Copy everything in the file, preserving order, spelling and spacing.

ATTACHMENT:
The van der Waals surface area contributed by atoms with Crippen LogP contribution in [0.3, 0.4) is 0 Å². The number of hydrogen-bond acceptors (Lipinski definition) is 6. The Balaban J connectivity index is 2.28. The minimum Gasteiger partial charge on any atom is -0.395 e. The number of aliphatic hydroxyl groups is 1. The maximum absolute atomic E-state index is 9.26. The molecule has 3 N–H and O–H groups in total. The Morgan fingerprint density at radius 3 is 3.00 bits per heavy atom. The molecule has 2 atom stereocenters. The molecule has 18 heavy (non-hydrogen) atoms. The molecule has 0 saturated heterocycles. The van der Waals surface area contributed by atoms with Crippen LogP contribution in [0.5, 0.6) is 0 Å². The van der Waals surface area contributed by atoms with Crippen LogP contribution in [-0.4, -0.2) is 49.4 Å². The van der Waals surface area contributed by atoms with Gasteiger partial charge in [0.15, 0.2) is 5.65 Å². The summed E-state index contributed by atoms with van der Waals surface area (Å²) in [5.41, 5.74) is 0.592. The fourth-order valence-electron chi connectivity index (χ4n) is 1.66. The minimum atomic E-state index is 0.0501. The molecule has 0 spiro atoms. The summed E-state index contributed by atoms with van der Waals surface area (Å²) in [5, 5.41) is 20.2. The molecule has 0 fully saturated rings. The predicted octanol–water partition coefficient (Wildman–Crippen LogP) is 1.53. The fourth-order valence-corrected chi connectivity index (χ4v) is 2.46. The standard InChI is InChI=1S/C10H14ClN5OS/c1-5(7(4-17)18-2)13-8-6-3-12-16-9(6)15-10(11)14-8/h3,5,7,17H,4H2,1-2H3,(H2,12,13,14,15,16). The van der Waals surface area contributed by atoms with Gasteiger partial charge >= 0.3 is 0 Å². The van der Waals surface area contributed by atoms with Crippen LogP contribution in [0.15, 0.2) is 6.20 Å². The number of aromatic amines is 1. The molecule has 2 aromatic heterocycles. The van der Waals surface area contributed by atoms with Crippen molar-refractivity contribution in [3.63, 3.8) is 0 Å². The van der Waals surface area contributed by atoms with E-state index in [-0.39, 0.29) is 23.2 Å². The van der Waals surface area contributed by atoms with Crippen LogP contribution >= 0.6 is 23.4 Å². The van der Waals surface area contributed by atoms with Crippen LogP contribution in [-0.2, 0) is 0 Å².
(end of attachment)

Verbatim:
The van der Waals surface area contributed by atoms with Crippen LogP contribution in [0.3, 0.4) is 0 Å². The number of hydrogen-bond acceptors (Lipinski definition) is 6. The Balaban J connectivity index is 2.28. The minimum Gasteiger partial charge on any atom is -0.395 e. The number of aliphatic hydroxyl groups is 1. The maximum absolute atomic E-state index is 9.26. The molecule has 3 N–H and O–H groups in total. The Morgan fingerprint density at radius 3 is 3.00 bits per heavy atom. The molecule has 2 atom stereocenters. The molecule has 18 heavy (non-hydrogen) atoms. The molecule has 0 saturated heterocycles. The van der Waals surface area contributed by atoms with Crippen LogP contribution in [0.5, 0.6) is 0 Å². The van der Waals surface area contributed by atoms with Crippen LogP contribution in [-0.4, -0.2) is 49.4 Å². The van der Waals surface area contributed by atoms with Gasteiger partial charge in [0.15, 0.2) is 5.65 Å². The summed E-state index contributed by atoms with van der Waals surface area (Å²) in [5.41, 5.74) is 0.592. The fourth-order valence-electron chi connectivity index (χ4n) is 1.66. The minimum atomic E-state index is 0.0501. The molecule has 0 spiro atoms. The summed E-state index contributed by atoms with van der Waals surface area (Å²) in [5, 5.41) is 20.2. The molecule has 0 fully saturated rings. The predicted octanol–water partition coefficient (Wildman–Crippen LogP) is 1.53. The fourth-order valence-corrected chi connectivity index (χ4v) is 2.46. The standard InChI is InChI=1S/C10H14ClN5OS/c1-5(7(4-17)18-2)13-8-6-3-12-16-9(6)15-10(11)14-8/h3,5,7,17H,4H2,1-2H3,(H2,12,13,14,15,16). The van der Waals surface area contributed by atoms with Gasteiger partial charge >= 0.3 is 0 Å². The van der Waals surface area contributed by atoms with Crippen LogP contribution in [0.15, 0.2) is 6.20 Å². The number of aromatic amines is 1. The molecule has 2 aromatic heterocycles. The van der Waals surface area contributed by atoms with Crippen molar-refractivity contribution in [3.63, 3.8) is 0 Å². The van der Waals surface area contributed by atoms with E-state index in [-0.39, 0.29) is 23.2 Å². The van der Waals surface area contributed by atoms with Crippen LogP contribution >= 0.6 is 23.4 Å². The van der Waals surface area contributed by atoms with Crippen LogP contribution in [-0.2, 0) is 0 Å².